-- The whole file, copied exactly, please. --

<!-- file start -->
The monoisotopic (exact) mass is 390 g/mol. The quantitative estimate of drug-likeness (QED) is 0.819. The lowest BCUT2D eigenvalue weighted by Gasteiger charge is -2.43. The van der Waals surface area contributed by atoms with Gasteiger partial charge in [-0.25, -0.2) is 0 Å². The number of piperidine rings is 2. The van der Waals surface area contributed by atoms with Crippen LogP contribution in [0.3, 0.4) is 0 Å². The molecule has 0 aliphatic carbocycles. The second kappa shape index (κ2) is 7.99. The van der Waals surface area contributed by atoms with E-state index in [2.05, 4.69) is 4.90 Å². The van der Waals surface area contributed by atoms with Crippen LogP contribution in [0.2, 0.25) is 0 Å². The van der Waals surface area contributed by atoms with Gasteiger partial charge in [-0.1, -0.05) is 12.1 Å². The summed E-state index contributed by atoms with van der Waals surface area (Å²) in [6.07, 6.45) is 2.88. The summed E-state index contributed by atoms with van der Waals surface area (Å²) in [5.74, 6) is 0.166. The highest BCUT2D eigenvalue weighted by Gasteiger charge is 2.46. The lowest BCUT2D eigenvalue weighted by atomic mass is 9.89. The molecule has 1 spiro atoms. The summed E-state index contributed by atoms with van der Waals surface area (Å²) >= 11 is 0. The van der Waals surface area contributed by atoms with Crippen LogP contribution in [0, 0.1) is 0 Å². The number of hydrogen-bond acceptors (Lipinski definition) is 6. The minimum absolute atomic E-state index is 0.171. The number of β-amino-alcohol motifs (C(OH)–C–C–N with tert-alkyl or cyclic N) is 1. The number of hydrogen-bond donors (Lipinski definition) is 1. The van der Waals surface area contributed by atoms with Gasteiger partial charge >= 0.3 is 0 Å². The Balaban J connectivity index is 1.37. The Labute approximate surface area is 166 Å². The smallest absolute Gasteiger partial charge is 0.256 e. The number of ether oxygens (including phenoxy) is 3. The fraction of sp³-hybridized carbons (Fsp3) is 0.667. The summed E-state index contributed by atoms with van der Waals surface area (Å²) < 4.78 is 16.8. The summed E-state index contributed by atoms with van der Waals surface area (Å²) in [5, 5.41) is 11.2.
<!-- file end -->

The monoisotopic (exact) mass is 390 g/mol. The quantitative estimate of drug-likeness (QED) is 0.819. The lowest BCUT2D eigenvalue weighted by Gasteiger charge is -2.43. The van der Waals surface area contributed by atoms with Gasteiger partial charge in [-0.25, -0.2) is 0 Å². The number of piperidine rings is 2. The van der Waals surface area contributed by atoms with Crippen LogP contribution in [0.3, 0.4) is 0 Å². The molecule has 0 aliphatic carbocycles. The second kappa shape index (κ2) is 7.99. The van der Waals surface area contributed by atoms with E-state index in [2.05, 4.69) is 4.90 Å². The van der Waals surface area contributed by atoms with Crippen LogP contribution in [0.2, 0.25) is 0 Å². The van der Waals surface area contributed by atoms with Gasteiger partial charge in [-0.1, -0.05) is 12.1 Å². The summed E-state index contributed by atoms with van der Waals surface area (Å²) in [6.07, 6.45) is 2.88. The summed E-state index contributed by atoms with van der Waals surface area (Å²) in [5.74, 6) is 0.166. The highest BCUT2D eigenvalue weighted by Gasteiger charge is 2.46. The lowest BCUT2D eigenvalue weighted by atomic mass is 9.89. The molecule has 1 spiro atoms. The summed E-state index contributed by atoms with van der Waals surface area (Å²) >= 11 is 0. The van der Waals surface area contributed by atoms with Crippen LogP contribution in [0, 0.1) is 0 Å². The number of hydrogen-bond acceptors (Lipinski definition) is 6. The minimum absolute atomic E-state index is 0.171. The number of β-amino-alcohol motifs (C(OH)–C–C–N with tert-alkyl or cyclic N) is 1. The number of hydrogen-bond donors (Lipinski definition) is 1. The van der Waals surface area contributed by atoms with Gasteiger partial charge >= 0.3 is 0 Å². The Balaban J connectivity index is 1.37. The Labute approximate surface area is 166 Å². The smallest absolute Gasteiger partial charge is 0.256 e. The number of ether oxygens (including phenoxy) is 3. The fraction of sp³-hybridized carbons (Fsp3) is 0.667. The summed E-state index contributed by atoms with van der Waals surface area (Å²) < 4.78 is 16.8. The summed E-state index contributed by atoms with van der Waals surface area (Å²) in [5, 5.41) is 11.2.